3. The above points make it clear to actual experienced radio users that the ‘consultation’ is designed in such a manner that it will endorse and create a commercially driven fencing around public airwaves, so that those commercial interests will ensure that any citizen-facing usage of this public property is made financially risky, apart from illegal.

This conversation will be used to generate a consultative response from public-minded radio technology and civil society radio supporters to the TRAI call.

Independent village level, community driven spoken (and sung) content broadcasting began in India, using very basic technology built for and with the assistance of a women’s self-help group, using LPFM. The Centre stepped in and shut it down through police action, ignoring a standing SC order that declared, in essence, that the airwaves are public property.

Twenty years later, this kind of bottom upward drive and innovation is now almost completely absent, an opportunity loss whose impact reverberates across the country, with unemployment and underemployment at a record high, and a far greater size of population being affected. According to some globally published figures, this under- and unemployment is the largest single country population in the world, and is a staggering percentage of the Indian population. What is worse, in both percentage and absolute numbers, it is growing year-on-year.

The reach of LPFM is overwhelmingly local, by definition, and by the science of microwave EMF dissemination. Burdening such a rich activity with licensing, a heavy facet of government, adds no discernible value, and takes away far more. Whatever supervisory needs might emerge, once actual proliferation and innovation of this very basic technology takes place, and is, as it should be allowed to, develop locally, ought to be allowed to evolve at the mohalla, panchayat or clubhouse level.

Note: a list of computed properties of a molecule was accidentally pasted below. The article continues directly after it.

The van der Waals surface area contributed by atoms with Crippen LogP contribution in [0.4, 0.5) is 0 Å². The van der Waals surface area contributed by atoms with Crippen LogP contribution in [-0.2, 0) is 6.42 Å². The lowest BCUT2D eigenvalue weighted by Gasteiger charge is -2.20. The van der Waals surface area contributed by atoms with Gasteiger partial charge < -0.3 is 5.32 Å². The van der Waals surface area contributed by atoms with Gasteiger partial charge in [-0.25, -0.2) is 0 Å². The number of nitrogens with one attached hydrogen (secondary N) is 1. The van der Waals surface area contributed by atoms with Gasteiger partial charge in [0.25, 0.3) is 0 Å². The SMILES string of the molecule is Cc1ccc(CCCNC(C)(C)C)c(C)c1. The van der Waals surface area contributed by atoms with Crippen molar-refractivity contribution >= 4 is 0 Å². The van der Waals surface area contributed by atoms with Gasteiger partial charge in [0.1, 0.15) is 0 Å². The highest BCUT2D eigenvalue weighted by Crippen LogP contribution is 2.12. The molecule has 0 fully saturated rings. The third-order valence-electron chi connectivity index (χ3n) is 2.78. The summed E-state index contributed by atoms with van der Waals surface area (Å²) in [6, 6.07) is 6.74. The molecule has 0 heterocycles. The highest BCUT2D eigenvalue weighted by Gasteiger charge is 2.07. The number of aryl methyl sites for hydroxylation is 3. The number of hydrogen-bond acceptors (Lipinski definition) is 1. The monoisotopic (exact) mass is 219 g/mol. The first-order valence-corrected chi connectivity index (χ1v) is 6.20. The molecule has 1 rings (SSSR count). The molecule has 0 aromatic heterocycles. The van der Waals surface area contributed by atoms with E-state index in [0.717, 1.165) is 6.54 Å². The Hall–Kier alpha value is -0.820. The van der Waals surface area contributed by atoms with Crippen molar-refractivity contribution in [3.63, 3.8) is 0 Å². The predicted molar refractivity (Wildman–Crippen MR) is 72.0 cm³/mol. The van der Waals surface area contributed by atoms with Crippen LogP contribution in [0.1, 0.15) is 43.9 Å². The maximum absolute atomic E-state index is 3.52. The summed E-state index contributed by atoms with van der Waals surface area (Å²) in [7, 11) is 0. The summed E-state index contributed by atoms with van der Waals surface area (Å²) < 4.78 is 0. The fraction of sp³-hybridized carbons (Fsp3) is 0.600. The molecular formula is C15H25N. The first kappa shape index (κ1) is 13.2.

Participants need to be encouraged to share their experiences openly, without fearing discouraging and remote third-party oversight. Once a body of such experience is generated, some years down the line, the question of the manner of licensing might emerge, or it may not be necessary.

According to the TRAI note, the need for this question arises because one commercial organisation wants to use the technology for commercial purposes involving private parking areas for personal motor vehicles. The entity in question, a giant operator, can certainly do so, provided no concessions of land usage are involved, and provided the specific technology used is allowed to be shared and used freely for community-driven civic developments of broad social value.